It’s called One Life, naturally.

One Life recently joined the roster of hopefuls on Steam Greenlight, and it’s got a—I see what I really didn’t mean to do there; too bad it’s impossible to delete words on the internet—killer concept. Die once and you’re done. One Life, its developers told me, will lock out your Steam account as soon as you kick the bucket. The “play” button in your launcher will go gray, and you’ll only be able to stare somberly at the history of your character.

“One Life is the first multiplayer survival game with perma-permadeath. If you die, you will leave the game forever. Will you manage to survive in this harsh world full of dangers? Upgrade your battle truck and set off for hot spots with friends. Play with your own rules but remember: your every move can be the last one.”

Here’s what it’ll look like in action:

Pretty hammy (and, um, unrine-soaked), but not too shabby compared to the lion’s share of multiplayer survival games—especially given that the game will theoretically function like a biker bar (from back before bikers went extinct and were replaced by hipsters who love the concept of bikers): people will walk in, get the beating of their lives, and never come back.

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OK, that’s not necessarily true. First off, you’re not immediately dead-dead just because you bite the big one in combat. Players can choose if they want to spare you or finish you off, at which point things can get downright demented. “Forgive, humiliate, finish off, take everything he has—it’s your choice,” reads One Life’s Greenlight page. “Saved [the] life of some loser? Take them captive and make them work off. They will do everything to be free again. No other game will give you this feeling of power over other people.”

That’s uhhhhhh... sure! Alright then! Please stop smiling at me while licking your lips and sort of... are you purring? What even is that?

The game’s developers are, however, aware that players don’t love the idea of plunking down $10 only to lose their heads in ten seconds. They claim you’ll have a lot of control over where and how you start the game. Beyond that, they advise that you find friends and play conservatively.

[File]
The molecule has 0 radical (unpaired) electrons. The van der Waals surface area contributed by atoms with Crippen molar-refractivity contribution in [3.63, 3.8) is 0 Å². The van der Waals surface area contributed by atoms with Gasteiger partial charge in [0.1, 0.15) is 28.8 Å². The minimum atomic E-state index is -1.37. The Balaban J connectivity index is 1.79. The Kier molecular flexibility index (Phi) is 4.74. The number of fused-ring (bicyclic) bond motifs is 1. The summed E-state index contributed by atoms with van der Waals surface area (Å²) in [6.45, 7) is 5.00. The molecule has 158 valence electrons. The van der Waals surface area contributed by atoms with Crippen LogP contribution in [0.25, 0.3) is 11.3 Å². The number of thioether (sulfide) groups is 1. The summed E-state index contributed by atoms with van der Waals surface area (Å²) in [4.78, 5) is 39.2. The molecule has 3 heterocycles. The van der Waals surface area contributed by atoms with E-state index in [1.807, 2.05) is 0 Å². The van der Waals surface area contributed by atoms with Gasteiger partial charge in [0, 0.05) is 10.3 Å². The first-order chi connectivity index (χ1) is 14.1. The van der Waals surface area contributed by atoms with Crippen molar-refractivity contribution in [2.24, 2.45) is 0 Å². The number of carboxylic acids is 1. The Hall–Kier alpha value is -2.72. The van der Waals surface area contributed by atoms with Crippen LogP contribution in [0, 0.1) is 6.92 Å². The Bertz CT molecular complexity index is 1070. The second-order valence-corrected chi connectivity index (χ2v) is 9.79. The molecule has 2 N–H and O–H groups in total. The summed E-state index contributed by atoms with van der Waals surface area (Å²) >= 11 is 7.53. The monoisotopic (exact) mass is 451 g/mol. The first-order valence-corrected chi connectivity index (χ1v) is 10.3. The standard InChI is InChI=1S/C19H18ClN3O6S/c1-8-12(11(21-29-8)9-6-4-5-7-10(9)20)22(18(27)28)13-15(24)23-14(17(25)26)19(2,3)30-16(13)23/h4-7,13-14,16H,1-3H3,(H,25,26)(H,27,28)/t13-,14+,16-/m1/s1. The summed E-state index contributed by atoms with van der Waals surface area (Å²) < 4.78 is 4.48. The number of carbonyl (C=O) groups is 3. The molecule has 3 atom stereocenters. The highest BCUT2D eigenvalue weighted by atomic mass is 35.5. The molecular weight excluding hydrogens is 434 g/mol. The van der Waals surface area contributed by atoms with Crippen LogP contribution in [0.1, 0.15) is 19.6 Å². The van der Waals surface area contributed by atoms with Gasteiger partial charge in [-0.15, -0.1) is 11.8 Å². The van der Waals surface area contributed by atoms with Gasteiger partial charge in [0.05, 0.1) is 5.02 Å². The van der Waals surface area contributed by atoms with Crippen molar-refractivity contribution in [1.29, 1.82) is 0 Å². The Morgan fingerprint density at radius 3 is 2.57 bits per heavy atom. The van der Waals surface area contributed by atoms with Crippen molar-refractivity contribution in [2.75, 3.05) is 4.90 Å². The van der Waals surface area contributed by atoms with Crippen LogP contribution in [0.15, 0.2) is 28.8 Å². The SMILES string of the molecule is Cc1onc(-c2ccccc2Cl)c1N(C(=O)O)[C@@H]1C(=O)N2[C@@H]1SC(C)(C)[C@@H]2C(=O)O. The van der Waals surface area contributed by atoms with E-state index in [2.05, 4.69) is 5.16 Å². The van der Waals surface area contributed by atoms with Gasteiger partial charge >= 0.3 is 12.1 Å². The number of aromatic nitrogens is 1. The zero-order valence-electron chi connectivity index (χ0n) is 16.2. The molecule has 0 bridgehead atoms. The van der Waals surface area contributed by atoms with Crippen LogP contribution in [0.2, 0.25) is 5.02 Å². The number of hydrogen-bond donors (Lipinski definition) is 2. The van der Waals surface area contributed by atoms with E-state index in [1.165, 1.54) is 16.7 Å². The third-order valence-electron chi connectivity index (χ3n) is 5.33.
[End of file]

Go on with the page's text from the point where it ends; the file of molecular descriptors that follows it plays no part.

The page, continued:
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One Life’s developers also told me that they won’t be able to stop people from creating entirely new Steam accounts to play again. However, they hope that players honor the game’s one-and-done deal, to keep it authentic. “Creating another account won’t be the easiest thing as the player will feel the loss of the character and the ability to play One Life again on the emotional level,” they said.

Still, One Life strikes me as something of a tall order, especially since unlike Upsilon Circuit—which has a similar “die once, die forever” thing going on—there’s no alternative means of playing after you kick the bucket, no afterlife of vengeful spectator ghostliness. This in a genre where death lurks around every corner, behind every conveniently shaped slab of concrete, and sometimes in the netcode itself. I imagine we’ll see a lot of Steam refunds on this one, at least if players end up dying before they’ve spent two hours with the game. Meanwhile, if you really want to account loophole your way back into the mortal realm, you still have to buy the game again. Are you interested in trying One Life, even if it ends up being $10 dumped into an endlessly swirling toilet?

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To contact the author of this post, write to nathan.grayson@kotaku.com or find him on Twitter @vahn16.